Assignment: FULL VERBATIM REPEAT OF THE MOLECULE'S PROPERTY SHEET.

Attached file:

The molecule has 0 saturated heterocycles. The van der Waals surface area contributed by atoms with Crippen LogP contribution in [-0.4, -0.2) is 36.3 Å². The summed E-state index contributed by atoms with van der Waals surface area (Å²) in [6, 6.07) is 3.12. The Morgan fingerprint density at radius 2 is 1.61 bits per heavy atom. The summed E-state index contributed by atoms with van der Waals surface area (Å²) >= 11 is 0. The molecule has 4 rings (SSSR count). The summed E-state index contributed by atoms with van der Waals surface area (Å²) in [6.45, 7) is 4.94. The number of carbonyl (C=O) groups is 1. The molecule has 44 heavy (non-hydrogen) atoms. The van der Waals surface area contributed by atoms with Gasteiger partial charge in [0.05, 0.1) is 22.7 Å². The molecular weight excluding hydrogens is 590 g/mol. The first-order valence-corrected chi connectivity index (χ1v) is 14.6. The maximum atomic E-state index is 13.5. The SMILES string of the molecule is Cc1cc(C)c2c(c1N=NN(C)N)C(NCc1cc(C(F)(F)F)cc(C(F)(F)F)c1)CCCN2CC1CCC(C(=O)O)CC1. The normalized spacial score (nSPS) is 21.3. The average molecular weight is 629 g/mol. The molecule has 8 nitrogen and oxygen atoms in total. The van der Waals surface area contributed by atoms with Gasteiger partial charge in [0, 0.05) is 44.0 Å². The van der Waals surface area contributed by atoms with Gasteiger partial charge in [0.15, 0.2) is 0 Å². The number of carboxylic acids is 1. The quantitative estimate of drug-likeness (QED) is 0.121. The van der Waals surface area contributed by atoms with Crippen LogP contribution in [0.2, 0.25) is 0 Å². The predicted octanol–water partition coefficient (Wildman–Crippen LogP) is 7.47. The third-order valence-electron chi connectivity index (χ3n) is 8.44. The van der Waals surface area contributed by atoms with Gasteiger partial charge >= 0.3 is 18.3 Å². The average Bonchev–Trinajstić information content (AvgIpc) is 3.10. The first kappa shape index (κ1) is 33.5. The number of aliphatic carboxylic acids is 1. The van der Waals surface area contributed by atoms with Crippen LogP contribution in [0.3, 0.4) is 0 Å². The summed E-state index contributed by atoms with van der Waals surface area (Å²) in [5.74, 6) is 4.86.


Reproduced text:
The molecule has 0 saturated heterocycles. The van der Waals surface area contributed by atoms with Crippen LogP contribution in [-0.4, -0.2) is 36.3 Å². The summed E-state index contributed by atoms with van der Waals surface area (Å²) in [6, 6.07) is 3.12. The Morgan fingerprint density at radius 2 is 1.61 bits per heavy atom. The summed E-state index contributed by atoms with van der Waals surface area (Å²) >= 11 is 0. The molecule has 4 rings (SSSR count). The summed E-state index contributed by atoms with van der Waals surface area (Å²) in [6.45, 7) is 4.94. The number of carbonyl (C=O) groups is 1. The molecule has 44 heavy (non-hydrogen) atoms. The van der Waals surface area contributed by atoms with Gasteiger partial charge in [0.05, 0.1) is 22.7 Å². The molecular weight excluding hydrogens is 590 g/mol. The first-order valence-corrected chi connectivity index (χ1v) is 14.6. The maximum atomic E-state index is 13.5. The SMILES string of the molecule is Cc1cc(C)c2c(c1N=NN(C)N)C(NCc1cc(C(F)(F)F)cc(C(F)(F)F)c1)CCCN2CC1CCC(C(=O)O)CC1. The normalized spacial score (nSPS) is 21.3. The average molecular weight is 629 g/mol. The molecule has 8 nitrogen and oxygen atoms in total. The van der Waals surface area contributed by atoms with Gasteiger partial charge in [0, 0.05) is 44.0 Å². The van der Waals surface area contributed by atoms with Gasteiger partial charge in [0.15, 0.2) is 0 Å². The number of carboxylic acids is 1. The quantitative estimate of drug-likeness (QED) is 0.121. The van der Waals surface area contributed by atoms with Crippen LogP contribution in [0.2, 0.25) is 0 Å². The predicted octanol–water partition coefficient (Wildman–Crippen LogP) is 7.47. The third-order valence-electron chi connectivity index (χ3n) is 8.44. The van der Waals surface area contributed by atoms with Gasteiger partial charge >= 0.3 is 18.3 Å². The average Bonchev–Trinajstić information content (AvgIpc) is 3.10. The first kappa shape index (κ1) is 33.5. The number of aliphatic carboxylic acids is 1. The van der Waals surface area contributed by atoms with Crippen LogP contribution in [0.3, 0.4) is 0 Å². The summed E-state index contributed by atoms with van der Waals surface area (Å²) in [5.74, 6) is 4.86.